3 Common Causes of Rework (And What to Do About Them)

We live in a world of dirt, oil, and human error. As finishers, it’s good to acknowledge these realities. The sooner we embrace the inevitability of rework, the sooner we can get to problem-solving. 

Here are the three most common rework scenarios I see at Kaser, and what to do about them.

Fish Eyes

Where there are fish eyes, there is oil. It’s just a matter of figuring out whether that oil is on the substrate, or in your air supply. If every single part in the order is having the same problem (especially if other orders are not), it’s likely that your pretreatment process was insufficient for those parts. The substrate is probably still greasy. You’ll want to beef up your pretreatment process and try again. 

On the other hand, if the first couple of carts came out fine but you suddenly have fish eyes, it could be your air supply. Change your filters and spray a test part to know for sure. 

Contaminated Powder

Dirt and debris make for unwanted texture in powder coated finishes. If you’re experiencing lumps, bumps, and crunchiness, you have to determine whether that debris is coming from your facility, or the box of powder itself. Start by looking at your equipment. Are the carts and crossbars shedding debris onto your parts? When’s the last time you swept the floors and oven? Is there a fan somewhere, blowing dust around the shop? 

If you’re dealing with a high volume of debris on every angle of the part, it’s likely that the powder itself is contaminated. Start by verifying that your powder stock is stored securely in undamaged boxes. If so, it’s possible that something went wrong at the powder manufacturing facility – perhaps a foreign object fell into the extruder, resulting in specks of non-powder material strewn through the whole box. Spray some sample panels for confirmation.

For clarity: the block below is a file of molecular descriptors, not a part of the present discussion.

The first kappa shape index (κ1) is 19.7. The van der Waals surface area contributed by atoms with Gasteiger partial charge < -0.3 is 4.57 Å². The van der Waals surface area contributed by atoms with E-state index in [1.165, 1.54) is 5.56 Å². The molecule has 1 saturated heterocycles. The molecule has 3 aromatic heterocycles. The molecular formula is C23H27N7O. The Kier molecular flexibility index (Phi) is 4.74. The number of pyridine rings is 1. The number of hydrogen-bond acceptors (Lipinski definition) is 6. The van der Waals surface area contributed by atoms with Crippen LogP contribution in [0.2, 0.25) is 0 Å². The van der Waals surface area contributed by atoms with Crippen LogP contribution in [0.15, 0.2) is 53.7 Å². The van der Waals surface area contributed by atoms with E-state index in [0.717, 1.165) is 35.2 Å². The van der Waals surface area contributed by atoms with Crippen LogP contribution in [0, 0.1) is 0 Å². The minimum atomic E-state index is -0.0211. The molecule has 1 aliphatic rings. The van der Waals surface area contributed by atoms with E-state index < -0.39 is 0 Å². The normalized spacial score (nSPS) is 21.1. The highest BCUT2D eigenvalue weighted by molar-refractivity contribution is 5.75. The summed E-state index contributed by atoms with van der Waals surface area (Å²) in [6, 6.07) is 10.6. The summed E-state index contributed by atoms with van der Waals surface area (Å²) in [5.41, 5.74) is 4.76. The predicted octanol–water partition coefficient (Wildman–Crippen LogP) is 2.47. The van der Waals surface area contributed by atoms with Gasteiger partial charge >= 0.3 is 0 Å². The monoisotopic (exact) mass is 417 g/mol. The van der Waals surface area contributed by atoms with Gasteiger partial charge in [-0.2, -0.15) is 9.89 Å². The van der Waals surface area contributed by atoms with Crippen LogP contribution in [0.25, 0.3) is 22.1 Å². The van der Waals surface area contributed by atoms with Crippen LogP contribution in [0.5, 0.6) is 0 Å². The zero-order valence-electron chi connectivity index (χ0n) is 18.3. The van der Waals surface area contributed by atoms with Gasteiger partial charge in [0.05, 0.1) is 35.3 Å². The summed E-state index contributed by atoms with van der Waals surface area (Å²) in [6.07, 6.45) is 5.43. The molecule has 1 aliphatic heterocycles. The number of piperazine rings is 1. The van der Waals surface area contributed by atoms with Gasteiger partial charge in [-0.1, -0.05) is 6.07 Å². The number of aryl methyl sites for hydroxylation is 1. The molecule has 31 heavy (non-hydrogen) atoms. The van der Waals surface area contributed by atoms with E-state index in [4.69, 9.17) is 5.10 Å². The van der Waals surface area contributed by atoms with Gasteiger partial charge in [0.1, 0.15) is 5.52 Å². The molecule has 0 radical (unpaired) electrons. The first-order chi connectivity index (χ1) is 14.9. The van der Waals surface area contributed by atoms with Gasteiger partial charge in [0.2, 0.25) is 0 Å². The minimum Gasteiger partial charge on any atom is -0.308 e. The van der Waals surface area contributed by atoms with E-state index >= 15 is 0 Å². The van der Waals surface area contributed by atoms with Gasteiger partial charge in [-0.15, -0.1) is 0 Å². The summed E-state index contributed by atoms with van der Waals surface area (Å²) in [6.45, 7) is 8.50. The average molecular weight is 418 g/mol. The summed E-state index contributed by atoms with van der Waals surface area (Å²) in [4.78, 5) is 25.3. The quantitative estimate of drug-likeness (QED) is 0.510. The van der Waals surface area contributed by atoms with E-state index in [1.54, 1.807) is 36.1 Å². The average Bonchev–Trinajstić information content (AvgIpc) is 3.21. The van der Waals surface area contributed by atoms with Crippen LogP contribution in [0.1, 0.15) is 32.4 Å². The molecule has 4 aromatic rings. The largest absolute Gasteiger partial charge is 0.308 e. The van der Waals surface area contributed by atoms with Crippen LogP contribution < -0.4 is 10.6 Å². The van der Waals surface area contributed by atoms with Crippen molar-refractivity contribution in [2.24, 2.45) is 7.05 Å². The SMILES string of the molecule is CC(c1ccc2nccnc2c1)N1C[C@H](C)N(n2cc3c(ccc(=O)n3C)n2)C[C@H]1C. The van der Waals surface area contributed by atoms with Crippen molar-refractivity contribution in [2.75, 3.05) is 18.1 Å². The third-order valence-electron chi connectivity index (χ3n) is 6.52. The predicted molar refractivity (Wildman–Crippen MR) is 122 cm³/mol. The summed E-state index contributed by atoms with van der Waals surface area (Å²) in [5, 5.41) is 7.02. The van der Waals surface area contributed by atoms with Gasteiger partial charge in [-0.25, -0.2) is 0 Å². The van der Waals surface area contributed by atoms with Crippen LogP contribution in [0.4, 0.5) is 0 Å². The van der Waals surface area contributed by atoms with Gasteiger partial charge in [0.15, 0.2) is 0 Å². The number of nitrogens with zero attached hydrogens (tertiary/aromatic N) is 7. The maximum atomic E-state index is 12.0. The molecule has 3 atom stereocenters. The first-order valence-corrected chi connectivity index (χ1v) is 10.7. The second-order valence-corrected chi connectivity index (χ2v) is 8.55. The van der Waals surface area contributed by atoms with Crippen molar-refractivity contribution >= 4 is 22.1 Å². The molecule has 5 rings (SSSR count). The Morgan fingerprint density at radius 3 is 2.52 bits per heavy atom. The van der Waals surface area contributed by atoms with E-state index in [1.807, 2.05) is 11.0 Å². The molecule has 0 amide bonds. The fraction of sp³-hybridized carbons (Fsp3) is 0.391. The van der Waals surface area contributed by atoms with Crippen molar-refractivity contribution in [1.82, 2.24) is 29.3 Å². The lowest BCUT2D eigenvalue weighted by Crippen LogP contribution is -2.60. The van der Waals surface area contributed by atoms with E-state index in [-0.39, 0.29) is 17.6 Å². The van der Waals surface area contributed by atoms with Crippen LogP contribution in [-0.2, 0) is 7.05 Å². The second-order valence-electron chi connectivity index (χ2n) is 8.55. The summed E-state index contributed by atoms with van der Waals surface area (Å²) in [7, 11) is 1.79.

Color Contamination

There’s nothing worse than pulling a batch of white parts out of the oven, only to notice that they’re covered in tiny red specks. If the colors you’re seeing are colors you’ve sprayed recently, your color change process likely needs revamping. Sweep and blow the booth down thoroughly. Clean your gun. Change your PPE. If you spray a lot of white, dedicate a hose, pump, and a pickup tube to that color. 

If you’re seeing specks of a color that you haven’t sprayed recently, it’s possible the powder was contaminated during production. Perhaps the production line didn’t discard enough powder between colors, and the previous run’s color snuck into your box.

Pro tip: always check yourself before accusing your supplier. Once you’ve eliminated all possibilities of user error or contamination in your shop, then contact your sales representative for assistance. 



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